Inspiring Success - Cree student wins scholarship for second consecutive year

By Sam Laskaris
Cando Contributor

 Taylor Wilson

Taylor Wilson is in her second and final year of the Master’s in Development Practice program at the University of Winnipeg.

Every little bit helps.

That’s the attitude taken by Taylor Wilson, who’s in her second and final year of the Master’s in Development Practice program offered at the University of Winnipeg.

The program, which focuses on Indigenous development, is a costly one as tuition is $22,000 per year.

It’s also why Wilson, a member of Manitoba’s Fisher River Cree Nation, sought out as much financial assistance as she could.

A year ago she was fortunate to be one of the three recipients of a National Indigenous Economic Education Foundation (NIEEF) scholarship. Each winner received $2,000 via Cando, the organization that promotes economic development in Indigenous communities across Canada.

Despite winning the scholarship in 2018, a guidance conselor at the University of Winnipeg suggested to Taylor to send in another application this year.

As it turned out, the 25-year-old was once again selected as one of the three scholarship recipients for 2019.

“I was surprised to win it again,” she said. “I was encouraged to apply again but I was told not to get my hopes up.”

Taylor will be recognized at the Cando Conference, which will be held Oct. 27-30 in the Quebec city of Gatineau.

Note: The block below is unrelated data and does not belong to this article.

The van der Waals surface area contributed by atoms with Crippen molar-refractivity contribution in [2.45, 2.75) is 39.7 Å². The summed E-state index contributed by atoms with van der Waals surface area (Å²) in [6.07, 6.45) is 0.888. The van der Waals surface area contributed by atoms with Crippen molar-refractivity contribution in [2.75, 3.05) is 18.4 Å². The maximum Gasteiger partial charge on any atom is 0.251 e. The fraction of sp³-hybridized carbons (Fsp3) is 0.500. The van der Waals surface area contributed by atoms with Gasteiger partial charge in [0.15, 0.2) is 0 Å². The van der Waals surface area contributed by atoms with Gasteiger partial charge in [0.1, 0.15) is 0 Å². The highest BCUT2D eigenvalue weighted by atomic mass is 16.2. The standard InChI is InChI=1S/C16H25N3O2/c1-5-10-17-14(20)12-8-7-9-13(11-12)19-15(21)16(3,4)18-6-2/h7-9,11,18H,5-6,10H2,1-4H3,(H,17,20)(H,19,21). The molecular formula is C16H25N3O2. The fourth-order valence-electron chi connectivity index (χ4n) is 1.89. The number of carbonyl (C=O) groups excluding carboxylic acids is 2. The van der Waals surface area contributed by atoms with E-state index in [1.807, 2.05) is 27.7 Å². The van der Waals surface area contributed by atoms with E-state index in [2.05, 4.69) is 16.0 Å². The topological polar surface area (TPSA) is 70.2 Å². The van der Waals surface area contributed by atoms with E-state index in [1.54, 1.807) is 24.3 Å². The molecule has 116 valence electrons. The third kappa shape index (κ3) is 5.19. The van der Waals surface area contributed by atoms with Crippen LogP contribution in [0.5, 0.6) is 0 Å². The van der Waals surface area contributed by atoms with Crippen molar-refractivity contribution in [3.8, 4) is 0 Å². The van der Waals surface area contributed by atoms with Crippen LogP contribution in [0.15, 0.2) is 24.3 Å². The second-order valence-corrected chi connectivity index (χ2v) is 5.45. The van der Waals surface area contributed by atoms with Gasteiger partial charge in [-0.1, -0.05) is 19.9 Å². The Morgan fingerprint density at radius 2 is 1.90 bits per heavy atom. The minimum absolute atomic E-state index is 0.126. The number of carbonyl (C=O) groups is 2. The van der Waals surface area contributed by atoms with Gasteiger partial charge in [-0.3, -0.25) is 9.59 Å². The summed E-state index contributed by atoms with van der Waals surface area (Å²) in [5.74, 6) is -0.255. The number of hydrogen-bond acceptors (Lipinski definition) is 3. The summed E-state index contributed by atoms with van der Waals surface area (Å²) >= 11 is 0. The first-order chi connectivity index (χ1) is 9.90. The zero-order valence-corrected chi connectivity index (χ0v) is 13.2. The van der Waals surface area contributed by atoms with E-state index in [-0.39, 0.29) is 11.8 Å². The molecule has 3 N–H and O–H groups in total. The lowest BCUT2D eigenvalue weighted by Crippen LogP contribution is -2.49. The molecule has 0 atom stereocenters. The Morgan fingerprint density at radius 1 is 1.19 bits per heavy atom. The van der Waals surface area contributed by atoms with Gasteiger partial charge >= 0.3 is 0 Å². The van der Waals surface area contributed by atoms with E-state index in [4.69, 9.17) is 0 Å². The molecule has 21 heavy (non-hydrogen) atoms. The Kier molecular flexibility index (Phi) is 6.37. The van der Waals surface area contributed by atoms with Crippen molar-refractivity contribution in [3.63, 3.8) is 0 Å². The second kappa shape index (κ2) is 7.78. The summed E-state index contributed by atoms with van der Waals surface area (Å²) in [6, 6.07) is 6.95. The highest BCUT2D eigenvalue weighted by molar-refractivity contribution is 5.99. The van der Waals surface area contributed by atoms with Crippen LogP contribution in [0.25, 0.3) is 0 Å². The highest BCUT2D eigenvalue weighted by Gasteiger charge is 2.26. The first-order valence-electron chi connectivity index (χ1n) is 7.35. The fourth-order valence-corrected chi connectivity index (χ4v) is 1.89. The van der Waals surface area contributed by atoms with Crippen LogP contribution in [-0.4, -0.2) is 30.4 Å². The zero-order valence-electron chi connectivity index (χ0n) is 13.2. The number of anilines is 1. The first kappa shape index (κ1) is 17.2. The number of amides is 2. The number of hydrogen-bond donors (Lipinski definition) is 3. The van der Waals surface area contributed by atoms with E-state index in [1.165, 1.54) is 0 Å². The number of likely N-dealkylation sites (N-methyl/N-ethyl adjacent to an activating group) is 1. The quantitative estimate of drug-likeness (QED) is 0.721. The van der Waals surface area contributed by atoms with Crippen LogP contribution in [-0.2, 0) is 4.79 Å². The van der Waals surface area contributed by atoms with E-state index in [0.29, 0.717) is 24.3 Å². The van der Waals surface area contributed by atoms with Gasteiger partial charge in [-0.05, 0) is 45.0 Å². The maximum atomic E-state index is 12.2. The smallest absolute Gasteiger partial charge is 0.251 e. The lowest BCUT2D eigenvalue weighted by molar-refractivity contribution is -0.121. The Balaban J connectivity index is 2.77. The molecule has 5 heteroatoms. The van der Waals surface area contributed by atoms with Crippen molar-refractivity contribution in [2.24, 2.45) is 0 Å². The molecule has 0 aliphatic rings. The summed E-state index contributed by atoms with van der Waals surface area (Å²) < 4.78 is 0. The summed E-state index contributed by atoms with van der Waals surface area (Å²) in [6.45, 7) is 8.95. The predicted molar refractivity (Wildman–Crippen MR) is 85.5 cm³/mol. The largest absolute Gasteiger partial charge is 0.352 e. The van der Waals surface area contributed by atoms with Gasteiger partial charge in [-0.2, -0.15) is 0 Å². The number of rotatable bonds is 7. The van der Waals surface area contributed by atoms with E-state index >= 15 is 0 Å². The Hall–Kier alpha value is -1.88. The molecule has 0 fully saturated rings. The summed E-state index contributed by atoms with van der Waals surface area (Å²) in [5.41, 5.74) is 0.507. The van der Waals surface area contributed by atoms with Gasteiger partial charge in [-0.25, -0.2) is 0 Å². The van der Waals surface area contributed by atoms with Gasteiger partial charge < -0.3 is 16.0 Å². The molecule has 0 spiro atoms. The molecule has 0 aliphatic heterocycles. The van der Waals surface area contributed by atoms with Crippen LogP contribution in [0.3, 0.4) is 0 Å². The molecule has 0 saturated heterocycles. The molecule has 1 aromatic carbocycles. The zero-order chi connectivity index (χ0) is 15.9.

Taylor has a rather good inkling of where her NIEEF scholarship money will go.

“It’s probably going towards my tuition,” she said. “My program is one of the most expensive grad programs in Manitoba.”

Taylor added the money she’ll receive does indeed come in rather handy.

“Scholarships help out a ton,” she said. “Not only is tuition expensive but going to school takes up a lot of time. It basically is a full-time job.”

Because of the time commitments required for their studies, Wilson added many post-secondary students simply do not have the availability to have even a part-time job during the school year.

Wilson had previously graduated from the University of Winnipeg in 2016, with a Bachelor of Arts in Cultural Anthropology and Conflict Resolution.

And she’s also planning to continue her education after earning her Masters. She’d like to go on and get a PhD, potentially becoming a professor who mentors Indigenous students.

Taylor said she’s considering applying to various universities in Canada for her PhD program. Plus she’s also thinking of continuing her studies in either Australia or New Zealand, two countries she visited this past summer.

If she chooses not to head to a faraway country, Taylor said she might also look into programs offered at American schools.

“There’s a lot of options on the table,” she said.

But she’s not certain if she would seriously consider heading south of the border.

“It’s a little closer to home,” she said. “But I’m still unsure if I would want to go to school in the U.S. right now given their current political climate.”